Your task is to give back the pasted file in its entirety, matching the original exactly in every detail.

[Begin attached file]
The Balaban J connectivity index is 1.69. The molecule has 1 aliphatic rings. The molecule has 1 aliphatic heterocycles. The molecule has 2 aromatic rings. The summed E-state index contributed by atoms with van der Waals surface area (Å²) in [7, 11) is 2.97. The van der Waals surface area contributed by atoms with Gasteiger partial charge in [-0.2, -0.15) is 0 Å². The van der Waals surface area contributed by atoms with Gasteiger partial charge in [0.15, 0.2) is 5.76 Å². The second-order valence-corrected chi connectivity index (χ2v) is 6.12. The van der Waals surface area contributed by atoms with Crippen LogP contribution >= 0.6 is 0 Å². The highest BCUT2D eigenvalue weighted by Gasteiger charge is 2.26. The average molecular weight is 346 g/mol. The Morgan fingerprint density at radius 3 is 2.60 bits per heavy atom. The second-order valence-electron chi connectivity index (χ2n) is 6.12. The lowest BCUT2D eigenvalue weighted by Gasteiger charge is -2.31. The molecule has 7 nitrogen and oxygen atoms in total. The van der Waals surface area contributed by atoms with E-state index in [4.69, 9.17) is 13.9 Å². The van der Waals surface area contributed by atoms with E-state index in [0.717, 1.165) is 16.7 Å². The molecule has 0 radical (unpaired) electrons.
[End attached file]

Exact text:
The Balaban J connectivity index is 1.69. The molecule has 1 aliphatic rings. The molecule has 1 aliphatic heterocycles. The molecule has 2 aromatic rings. The summed E-state index contributed by atoms with van der Waals surface area (Å²) in [7, 11) is 2.97. The van der Waals surface area contributed by atoms with Gasteiger partial charge in [-0.2, -0.15) is 0 Å². The van der Waals surface area contributed by atoms with Gasteiger partial charge in [0.15, 0.2) is 5.76 Å². The second-order valence-corrected chi connectivity index (χ2v) is 6.12. The van der Waals surface area contributed by atoms with Crippen LogP contribution >= 0.6 is 0 Å². The highest BCUT2D eigenvalue weighted by Gasteiger charge is 2.26. The average molecular weight is 346 g/mol. The Morgan fingerprint density at radius 3 is 2.60 bits per heavy atom. The second-order valence-electron chi connectivity index (χ2n) is 6.12. The lowest BCUT2D eigenvalue weighted by Gasteiger charge is -2.31. The molecule has 7 nitrogen and oxygen atoms in total. The van der Waals surface area contributed by atoms with E-state index in [4.69, 9.17) is 13.9 Å². The van der Waals surface area contributed by atoms with E-state index in [0.717, 1.165) is 16.7 Å². The molecule has 0 radical (unpaired) electrons.